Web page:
Inside Wrestling asks if he regrets leaving wrestling, and he says, “Well, my retirement wasn’t a Mike Tyson retirement. I didn’t retire for 28 days and come back. I was serious when I retired, and and I guess not too many folks retire at their peak. You know, I love wrestling, and that’s my problem. I can’t watch it on TV because it gets my blood boiling, and it gets me wanting to go back. Wrestling is what I know best. I do regret my decision to leave sometimes because I live and breathe wrestling. I love wrestlers, and anybody who’s got enough guts to wrestle is all right in my book.” (Except Mr. T, I’m assuming.) “But I’m not coming back because I’m pursuing my movie career real hard. If I did come back, it would be to wrestle for a world title.” Inside Wrestling points out that his old interview segment has since been replaced by the Brother Love Show. Piper says, “Well, I don’t catch the shows much anymore, but I’ve heard about this Brother Love fellow, and I wouldn’t want my kids watching that. A lot of kids watch those shows, and I don’t think this southern preacher stuff is good for wrestling.” Inside Wrestling points out people used to say Piper’s Pit was no good either, and Piper once humiliated Jimmy Snuka by attacking him with a coconut. Piper says, “Yeah, but I was the kind of guy who could walk into a ring and back up everything I said. And I never lied to anybody.” He’s then asked what it was like to transition from hated to fan favorite, and he says, “It was nice, mainly because I never really gave people any reason to cheer me. I usually don’t let the cheers affect me, but when I was going to the ring at WrestleMania III in the Silverdome, it was so loud that it overtook so much of what went on that night. They were taking people to the ring in a little cart, and I thought I should be able to make it to the ring on my own, so I just ran to the ring, and the fans came unglued. It was a pleasant surprise, because I never told the fans to take their vitamins and say they’re prayers. They cheered me because they wanted to, not because they were programmed to. It was the highest compliment, and I thought it was pretty cool, man.” (Note: the cart was actually having mechanical problems when Piper was due for his entrance, so he said, “Screw it” and just ran down to the ring.) Inside Wrestling asks if he’ll ever wrestle again, and Roddy says, “I’ve always had a yearning to come back, but it’s not going to happen. I’m concentrating on a new career.” Then, in a rapid-fire section, Piper fields various questions about wrestling in 1988. What does he think about Randy Savage? “Well, he won the tourney, but that’s because I wasn’t there. I beat Savage a couple times right before I left, and if I had been in the tournament, I don’t think there’d be any doubt who the next champ would’ve been.” Hulk Hogan’s new acting career? “As usual, he’s following my path.” How about Ric Flair? “I don’t think that Flair needs the Four Horsemen. He has enough charisma on his own.” What about Jim Cornette, the man who many people feel succeeded Piper as the best talker in the sport? “I don’t like that Cornette doesn’t wrestle. He’s just an imitator. He’s got a tennis racket, but he doesn’t look like Bjorn Borg to me.” He’s then asked about Hell Comes to Frogtown, a film making the rounds in video stores. (DVD Talk gave the film three out of five stars, writing, “Rowdy Roddy Piper has to save the world by diddling beautiful babes and squashing six-foot mutant toads with crummy attitudes. What’s not to like?”) “I hate that show,” he says. “You know, it’s been real hard for me to adapt to Hollywood because we come from two totally different social values.” The magazine thanks Roddy for the interview, and he says, “Anytime, man. It’s always a pleasure.”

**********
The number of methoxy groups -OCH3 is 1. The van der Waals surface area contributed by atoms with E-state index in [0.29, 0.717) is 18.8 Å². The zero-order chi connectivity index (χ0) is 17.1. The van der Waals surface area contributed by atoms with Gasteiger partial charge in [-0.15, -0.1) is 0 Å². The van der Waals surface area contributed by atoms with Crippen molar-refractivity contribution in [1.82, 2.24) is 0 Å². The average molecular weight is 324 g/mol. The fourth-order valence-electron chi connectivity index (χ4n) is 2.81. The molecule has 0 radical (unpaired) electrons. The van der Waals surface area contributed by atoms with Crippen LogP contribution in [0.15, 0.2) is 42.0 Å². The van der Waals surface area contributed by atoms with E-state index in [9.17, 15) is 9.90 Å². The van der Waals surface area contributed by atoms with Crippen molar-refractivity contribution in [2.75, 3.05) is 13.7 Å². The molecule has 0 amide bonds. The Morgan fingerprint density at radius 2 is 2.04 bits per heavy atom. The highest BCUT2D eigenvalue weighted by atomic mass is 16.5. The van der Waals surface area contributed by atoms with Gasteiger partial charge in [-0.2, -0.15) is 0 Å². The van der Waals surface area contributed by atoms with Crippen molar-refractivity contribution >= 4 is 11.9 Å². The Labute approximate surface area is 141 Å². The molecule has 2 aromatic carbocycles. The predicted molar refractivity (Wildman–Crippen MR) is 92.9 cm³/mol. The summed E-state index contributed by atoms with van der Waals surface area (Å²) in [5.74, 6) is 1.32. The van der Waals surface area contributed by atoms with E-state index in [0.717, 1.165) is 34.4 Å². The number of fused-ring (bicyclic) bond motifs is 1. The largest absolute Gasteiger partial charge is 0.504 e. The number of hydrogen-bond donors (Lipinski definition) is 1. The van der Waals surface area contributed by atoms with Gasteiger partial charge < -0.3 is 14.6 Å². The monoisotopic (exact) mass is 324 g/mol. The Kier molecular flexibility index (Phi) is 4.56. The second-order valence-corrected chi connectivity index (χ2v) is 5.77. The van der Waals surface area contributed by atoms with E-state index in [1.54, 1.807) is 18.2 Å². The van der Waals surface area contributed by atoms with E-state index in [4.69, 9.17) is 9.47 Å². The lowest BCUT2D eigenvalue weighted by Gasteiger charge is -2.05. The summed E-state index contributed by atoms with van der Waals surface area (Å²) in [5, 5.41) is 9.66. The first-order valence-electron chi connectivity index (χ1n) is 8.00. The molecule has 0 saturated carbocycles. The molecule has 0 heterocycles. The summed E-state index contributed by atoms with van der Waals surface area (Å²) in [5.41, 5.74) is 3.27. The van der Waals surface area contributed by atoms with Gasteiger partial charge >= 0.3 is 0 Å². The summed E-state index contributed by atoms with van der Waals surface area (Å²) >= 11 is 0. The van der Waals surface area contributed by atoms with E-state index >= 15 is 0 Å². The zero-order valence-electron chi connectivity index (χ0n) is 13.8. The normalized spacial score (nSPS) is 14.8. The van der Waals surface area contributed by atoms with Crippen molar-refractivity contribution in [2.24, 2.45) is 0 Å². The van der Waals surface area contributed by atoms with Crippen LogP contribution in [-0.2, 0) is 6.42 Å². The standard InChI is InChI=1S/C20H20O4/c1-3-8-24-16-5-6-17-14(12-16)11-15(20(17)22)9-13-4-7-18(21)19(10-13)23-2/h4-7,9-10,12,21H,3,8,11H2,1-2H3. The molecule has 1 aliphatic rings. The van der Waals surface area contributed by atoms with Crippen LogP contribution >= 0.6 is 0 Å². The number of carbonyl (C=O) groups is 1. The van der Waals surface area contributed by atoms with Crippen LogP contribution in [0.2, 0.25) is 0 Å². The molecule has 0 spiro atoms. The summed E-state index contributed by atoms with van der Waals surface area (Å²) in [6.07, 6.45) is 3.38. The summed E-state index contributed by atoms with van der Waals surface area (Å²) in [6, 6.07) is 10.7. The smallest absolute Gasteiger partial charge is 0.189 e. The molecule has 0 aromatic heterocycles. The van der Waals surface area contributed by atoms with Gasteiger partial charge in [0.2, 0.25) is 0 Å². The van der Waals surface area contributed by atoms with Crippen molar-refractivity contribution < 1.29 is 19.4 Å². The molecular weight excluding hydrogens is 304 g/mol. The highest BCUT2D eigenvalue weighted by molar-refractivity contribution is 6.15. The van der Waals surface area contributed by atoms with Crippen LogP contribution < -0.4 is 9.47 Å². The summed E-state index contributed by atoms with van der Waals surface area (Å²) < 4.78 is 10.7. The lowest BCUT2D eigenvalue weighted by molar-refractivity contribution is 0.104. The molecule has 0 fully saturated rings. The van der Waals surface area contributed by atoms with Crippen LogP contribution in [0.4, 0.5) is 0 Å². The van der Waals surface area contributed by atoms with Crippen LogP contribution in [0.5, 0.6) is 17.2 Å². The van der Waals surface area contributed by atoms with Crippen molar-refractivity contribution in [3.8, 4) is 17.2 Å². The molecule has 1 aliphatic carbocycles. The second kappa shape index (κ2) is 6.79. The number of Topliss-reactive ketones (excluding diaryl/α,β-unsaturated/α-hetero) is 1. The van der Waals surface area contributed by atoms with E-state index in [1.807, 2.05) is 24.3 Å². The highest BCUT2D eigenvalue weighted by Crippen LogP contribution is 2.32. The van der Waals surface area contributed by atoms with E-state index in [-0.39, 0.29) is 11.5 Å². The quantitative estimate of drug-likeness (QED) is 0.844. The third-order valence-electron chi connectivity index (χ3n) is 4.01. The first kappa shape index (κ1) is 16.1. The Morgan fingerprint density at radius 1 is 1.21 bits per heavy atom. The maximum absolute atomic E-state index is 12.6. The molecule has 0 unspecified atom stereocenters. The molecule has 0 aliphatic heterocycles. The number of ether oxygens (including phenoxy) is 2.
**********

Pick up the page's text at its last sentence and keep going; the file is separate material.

Next, an article about Kevin Von Erich vs. The System: A Losing Battle. There are people in wrestling who say you can’t win when you wrestle a Von Erich in Texas. To that, Kevin Von Erich says, “Bull. If anything, the referees and officials down here are sensitive to criticism and go out of their way to be especially harsh on me and Kerry, and that’s not fair either.” The magazine then recaps how Kevin lost a couple of championships in the past year and change. First, in August of 1987, he was injured by Brian Adias’s “oriental tool,” a thumb-spike. Although the ringside doctor said there was no reason he shouldn’t be able to wrestle, the WCCW medical advisory board later ordered Kevin to take seven days off. Kevin missed a title defense against Al Perez and was forced to forfeit the WCCW heavyweight belt. Then in August of 1988, he injured his big right toe. This time, World Class officials allowed Kevin to choose a substitute to defend his Texas title. Kevin choose his brother, Kerry, but Kerry lost when he was hit with a foreign object. (This was before Donald Trump built the wall.) Kevin had hoped to be at ringside for the match to prevent such an incident, but the WCCW board said, “If Von Erich is not healthy enough to wrestle, he’s not healthy enough to be at ringside” and denied him permission. (I’ve seen kids in wheelchairs at ringside. Does that mean they can wrestle?) Kevin points out that there’s supposed to be a 30 day rule that says champions have to defend their titles once every thirty days, and he was meeting that requirement. “The way I see it, I had the option of missing those matches.” World Class’s Mark Lowrance says Kevin is wrong. “The thirty day rule only applies to matches that haven’t been signed yet. Once a match is signed, it must be wrestled, or else the match is forfeited. But World Class gives an injured wrestler the option of finding a substitution.” Kevin, however, points out he wasn’t offered a sub when he was stripped of the heavyweight title. “If that’s the rule, why wasn’t it applied?” he asks. “It always seems the rule is changing when I’m involved. I’m just going to have to drag myself into the ring no matter how injured I am. It’s the only way. These guys just won’t give me a break.”